Edo's Fashionistas
November 3, 2012 through February 24, 2013
Louis W. Hill Gallery (239)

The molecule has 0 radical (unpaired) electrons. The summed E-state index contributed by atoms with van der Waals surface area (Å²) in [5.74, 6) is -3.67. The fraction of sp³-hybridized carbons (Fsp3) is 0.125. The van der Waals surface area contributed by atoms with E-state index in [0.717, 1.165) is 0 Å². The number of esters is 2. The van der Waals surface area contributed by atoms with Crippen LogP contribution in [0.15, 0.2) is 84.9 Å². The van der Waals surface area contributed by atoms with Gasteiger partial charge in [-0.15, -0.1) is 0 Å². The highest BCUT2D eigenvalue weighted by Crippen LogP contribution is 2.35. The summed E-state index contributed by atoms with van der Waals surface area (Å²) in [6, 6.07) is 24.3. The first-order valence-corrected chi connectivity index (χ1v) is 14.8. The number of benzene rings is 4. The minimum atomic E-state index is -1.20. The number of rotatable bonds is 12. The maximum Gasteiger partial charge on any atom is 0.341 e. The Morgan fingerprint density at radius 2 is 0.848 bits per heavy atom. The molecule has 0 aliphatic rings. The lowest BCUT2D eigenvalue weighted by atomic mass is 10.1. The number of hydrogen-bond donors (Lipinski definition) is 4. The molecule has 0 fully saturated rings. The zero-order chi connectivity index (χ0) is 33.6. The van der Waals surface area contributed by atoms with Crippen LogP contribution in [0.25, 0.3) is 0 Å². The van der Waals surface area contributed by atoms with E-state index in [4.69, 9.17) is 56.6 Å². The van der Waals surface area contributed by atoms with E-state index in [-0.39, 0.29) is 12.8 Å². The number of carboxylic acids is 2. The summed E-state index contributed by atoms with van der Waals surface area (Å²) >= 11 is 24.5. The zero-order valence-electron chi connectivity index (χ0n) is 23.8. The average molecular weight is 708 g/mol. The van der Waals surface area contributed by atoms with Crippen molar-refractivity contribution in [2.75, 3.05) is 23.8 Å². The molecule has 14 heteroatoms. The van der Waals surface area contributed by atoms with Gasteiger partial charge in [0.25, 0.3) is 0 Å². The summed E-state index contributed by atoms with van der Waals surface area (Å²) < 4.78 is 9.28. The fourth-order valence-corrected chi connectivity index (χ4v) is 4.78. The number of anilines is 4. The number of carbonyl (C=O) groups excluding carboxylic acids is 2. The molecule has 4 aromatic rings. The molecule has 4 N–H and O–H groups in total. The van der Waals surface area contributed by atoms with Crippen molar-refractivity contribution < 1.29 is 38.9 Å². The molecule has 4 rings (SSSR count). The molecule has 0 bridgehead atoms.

Japanese woodblock print designers frequently depicted beautiful women. Called bijin-ga in Japanese, prints featuring comely women were appreciated by both men and women. Men enjoyed the sexual appeal of these femmes fatales, while women studied them for the latest fashions. The expert craftsmanship of the block carvers and printers meant the colors and patterns of women's robes were lavishly reproduced. Hair accessories, makeup, and the latest consumer products were also carefully noted. Women clamored to emulate styles they encountered in the prints, fueling an entire industry that catered to quickly changing tastes and trends. For today's art lovers and scholars, these details provide insight into Japanese social norms and exotic crazes during the Edo period. The prints in this gallery--all depicting beauties--date from the 18th and 19th centuries.